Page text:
FIG. 2 illustrates schematically how the detachable portions and the frame in FIG. 1 can attach or associate together. The detachable portion 14 can be a swatch piece or accessible color sample that is not contained within beauty product packaging. The frame 12 can be placed in the front of the detachable portion 14, so that the frame 12 can cover a part of the detachable portion 14 when viewed from the front, as illustrated in FIG. 2. The frame portion 12 can be placed behind the detachable portion 14, so that the detachable portion 14 can cover a part of the frame 12 when viewed from the front (not shown). Or, the frame 12 and the detachable portion 14 can be mated to each other, so that either the frame 12 or the detachable portion 14 can cover only a minimal part of each other, or not cover any part of each other when viewed from the front. The frame 12 and the detachable portion can mutually attach or mate using any part of either portion, such as on the surface, on the edge(s), or both.

In operation, the detachable portion 14 can be gripped or grasped by fingers of one hand of the user, while the frame 12 can be stabilized by, for example, the other hand of the user, or a larger, substantially immobile object, such as product shelving. The user may then move the detachable portion 14 toward the frame 12 (see the attachment arrows 16 of FIG. 1); so that the detachable portion 14 and the frame 12 may mate and directly contact each other in a secured position. Once the detachable portion 14 and the frame 12 are in direct contact, the user may let go of the detachable portion 14 held in one hand, as the detachable portion 14 can remain stably connected or secured to the frame 12. Similarly, to take out the detachable portion 14 after it has been connected or secured to the frame 12, the detachable portion 14 can be held with one hand by the user, while the frame 12 can be stabilized by the other hand of the user or a larger, substantially immobile object, such as product shelving. The user may then detach the detachable portion 14 by pulling the detachable portion 14 away from the frame 12, so that the detachable portion 14 and the frame 12 no longer contact each other.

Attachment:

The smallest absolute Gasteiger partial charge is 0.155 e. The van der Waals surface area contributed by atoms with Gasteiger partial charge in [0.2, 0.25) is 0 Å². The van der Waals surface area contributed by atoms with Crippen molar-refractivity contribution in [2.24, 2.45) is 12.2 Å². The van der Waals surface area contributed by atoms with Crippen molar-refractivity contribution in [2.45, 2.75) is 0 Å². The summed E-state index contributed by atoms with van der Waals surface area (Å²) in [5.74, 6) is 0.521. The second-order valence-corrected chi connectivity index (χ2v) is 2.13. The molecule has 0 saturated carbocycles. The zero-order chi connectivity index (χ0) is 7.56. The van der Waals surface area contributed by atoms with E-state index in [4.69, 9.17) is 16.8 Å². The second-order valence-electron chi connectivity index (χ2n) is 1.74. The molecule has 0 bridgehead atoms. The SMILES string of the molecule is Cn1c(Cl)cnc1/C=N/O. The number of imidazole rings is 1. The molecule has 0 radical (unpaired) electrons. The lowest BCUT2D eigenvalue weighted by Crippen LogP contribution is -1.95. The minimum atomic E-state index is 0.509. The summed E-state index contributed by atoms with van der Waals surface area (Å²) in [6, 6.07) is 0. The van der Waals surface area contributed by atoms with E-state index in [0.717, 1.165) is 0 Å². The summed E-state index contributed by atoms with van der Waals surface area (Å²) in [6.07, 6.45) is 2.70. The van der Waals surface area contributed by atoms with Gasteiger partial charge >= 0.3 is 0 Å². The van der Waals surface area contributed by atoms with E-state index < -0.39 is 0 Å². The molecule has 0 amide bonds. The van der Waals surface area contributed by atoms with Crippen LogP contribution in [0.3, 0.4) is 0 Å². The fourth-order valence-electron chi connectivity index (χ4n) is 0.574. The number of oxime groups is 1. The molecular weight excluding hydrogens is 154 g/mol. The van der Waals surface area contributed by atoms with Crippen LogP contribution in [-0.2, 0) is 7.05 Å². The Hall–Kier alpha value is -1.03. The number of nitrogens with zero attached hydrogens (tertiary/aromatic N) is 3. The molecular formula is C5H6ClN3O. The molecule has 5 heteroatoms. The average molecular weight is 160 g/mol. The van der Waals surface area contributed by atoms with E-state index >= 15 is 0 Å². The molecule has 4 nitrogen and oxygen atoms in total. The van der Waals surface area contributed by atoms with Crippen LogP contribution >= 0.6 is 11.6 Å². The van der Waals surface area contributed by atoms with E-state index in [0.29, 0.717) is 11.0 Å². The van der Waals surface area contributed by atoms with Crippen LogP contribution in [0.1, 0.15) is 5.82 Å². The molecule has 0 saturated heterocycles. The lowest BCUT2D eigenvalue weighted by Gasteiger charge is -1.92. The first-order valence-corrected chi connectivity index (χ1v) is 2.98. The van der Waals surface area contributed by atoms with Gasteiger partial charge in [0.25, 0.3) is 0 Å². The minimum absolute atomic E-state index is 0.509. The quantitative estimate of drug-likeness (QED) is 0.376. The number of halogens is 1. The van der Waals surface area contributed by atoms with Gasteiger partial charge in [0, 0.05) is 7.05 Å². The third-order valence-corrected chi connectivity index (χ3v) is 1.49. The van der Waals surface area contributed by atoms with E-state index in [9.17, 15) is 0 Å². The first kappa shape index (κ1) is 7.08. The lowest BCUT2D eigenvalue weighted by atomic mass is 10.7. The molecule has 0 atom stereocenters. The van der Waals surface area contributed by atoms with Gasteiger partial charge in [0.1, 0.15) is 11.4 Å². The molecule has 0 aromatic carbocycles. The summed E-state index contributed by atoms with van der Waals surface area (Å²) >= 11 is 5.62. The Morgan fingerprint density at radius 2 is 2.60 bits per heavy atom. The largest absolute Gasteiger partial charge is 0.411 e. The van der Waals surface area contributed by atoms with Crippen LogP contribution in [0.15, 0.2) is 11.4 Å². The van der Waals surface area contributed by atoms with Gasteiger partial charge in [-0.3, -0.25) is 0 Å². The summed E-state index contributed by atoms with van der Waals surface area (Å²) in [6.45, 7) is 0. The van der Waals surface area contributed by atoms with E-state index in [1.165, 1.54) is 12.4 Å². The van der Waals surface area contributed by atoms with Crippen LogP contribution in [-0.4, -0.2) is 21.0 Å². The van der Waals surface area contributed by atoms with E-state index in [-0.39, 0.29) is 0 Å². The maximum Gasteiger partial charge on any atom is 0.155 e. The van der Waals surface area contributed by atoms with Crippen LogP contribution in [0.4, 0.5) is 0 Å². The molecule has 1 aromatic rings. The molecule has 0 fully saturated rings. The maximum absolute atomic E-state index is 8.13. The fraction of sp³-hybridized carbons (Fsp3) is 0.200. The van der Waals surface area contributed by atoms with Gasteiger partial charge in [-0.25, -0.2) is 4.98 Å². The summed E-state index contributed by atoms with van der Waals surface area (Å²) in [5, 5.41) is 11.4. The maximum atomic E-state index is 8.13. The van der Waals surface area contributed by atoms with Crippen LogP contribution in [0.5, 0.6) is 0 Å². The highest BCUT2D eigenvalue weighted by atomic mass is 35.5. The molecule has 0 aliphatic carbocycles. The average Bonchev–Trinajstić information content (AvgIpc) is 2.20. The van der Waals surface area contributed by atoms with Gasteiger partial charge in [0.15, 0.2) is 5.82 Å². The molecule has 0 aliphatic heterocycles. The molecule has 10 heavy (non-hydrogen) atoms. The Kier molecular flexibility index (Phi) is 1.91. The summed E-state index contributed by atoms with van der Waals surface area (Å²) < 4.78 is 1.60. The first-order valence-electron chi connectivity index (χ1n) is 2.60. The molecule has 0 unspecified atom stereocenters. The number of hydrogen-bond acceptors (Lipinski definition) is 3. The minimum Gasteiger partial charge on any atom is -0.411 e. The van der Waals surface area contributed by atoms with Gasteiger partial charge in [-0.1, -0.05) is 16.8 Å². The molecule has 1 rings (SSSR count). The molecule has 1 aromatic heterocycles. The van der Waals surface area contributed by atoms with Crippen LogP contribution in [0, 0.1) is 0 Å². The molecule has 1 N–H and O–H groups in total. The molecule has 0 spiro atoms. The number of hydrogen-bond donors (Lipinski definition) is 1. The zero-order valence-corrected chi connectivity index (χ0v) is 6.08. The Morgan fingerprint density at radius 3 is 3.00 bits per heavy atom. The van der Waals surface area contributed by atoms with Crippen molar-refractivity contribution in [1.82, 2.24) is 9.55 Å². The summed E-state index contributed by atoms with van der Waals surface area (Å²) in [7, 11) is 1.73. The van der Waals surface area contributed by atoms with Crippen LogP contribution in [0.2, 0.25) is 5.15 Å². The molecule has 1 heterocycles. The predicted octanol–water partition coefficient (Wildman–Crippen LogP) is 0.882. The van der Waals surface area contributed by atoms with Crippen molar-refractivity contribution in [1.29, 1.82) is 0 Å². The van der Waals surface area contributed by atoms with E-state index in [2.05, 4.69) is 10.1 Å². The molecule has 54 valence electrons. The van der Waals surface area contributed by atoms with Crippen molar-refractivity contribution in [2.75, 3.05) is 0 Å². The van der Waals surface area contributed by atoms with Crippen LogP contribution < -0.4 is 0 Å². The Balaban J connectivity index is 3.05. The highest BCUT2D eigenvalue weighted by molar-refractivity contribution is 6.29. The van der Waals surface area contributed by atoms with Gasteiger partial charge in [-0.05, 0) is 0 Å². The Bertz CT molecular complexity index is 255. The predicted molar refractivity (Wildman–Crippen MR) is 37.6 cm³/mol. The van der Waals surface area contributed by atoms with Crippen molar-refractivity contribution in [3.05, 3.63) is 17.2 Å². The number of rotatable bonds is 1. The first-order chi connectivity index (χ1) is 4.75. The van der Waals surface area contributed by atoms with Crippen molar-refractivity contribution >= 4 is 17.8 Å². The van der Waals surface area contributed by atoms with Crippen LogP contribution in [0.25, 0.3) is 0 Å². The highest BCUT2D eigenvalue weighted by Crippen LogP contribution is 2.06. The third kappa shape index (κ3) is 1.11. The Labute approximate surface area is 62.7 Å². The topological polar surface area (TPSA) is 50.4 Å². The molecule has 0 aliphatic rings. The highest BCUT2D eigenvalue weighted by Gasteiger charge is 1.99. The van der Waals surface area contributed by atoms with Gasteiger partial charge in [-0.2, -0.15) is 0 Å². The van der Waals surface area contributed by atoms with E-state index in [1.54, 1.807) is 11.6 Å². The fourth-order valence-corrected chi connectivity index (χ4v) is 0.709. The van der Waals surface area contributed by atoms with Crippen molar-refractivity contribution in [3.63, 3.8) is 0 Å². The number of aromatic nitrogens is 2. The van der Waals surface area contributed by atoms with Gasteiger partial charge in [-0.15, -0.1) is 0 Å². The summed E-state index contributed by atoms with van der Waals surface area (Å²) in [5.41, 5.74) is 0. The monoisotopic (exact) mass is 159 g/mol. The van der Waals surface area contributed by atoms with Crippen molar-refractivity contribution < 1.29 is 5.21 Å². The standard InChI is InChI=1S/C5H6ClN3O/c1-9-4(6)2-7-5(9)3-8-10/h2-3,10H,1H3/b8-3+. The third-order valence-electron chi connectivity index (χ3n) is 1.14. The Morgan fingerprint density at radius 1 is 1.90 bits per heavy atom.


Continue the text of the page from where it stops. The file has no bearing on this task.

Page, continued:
In some embodiments, the detachable nature of the detachable portions 14 may give rise to a danger that they will be removed and potentially taken away by a customer or other person. This danger can be mitigated by including a separate, looser attachment that still allows the movement described above. Accordingly, the frame 12 and the detachable portion 14 can be additionally connected 16 by ends of a filament, chain, cable, cord, or string (not shown). The frame 12 can include or be configured to interface with a larger, substantially immobile object, such as product shelving. Multiple frames 12 can be connected in parallel. This can allow a greater number of detachable portions 14 to be housed to the multiple frames 12, more than the number of detachable portions 14 that can be housed within a single frame 12. The frame 12 can have a vertical length 32 that can be similar to or substantially longer than the vertical length 42 of the detachable portion 14. Multiple detachable portions 14 can be attached 16 to the frame 12 in a row. Multiple frames 12 can be positioned in a single elongate row along a length of shelving next to a consumer aisle or other consumer space, for example. Such frames 12 positioned in a single elongate row may be substantially independent from each other, or connected to each other.

Detachable Swatch Piece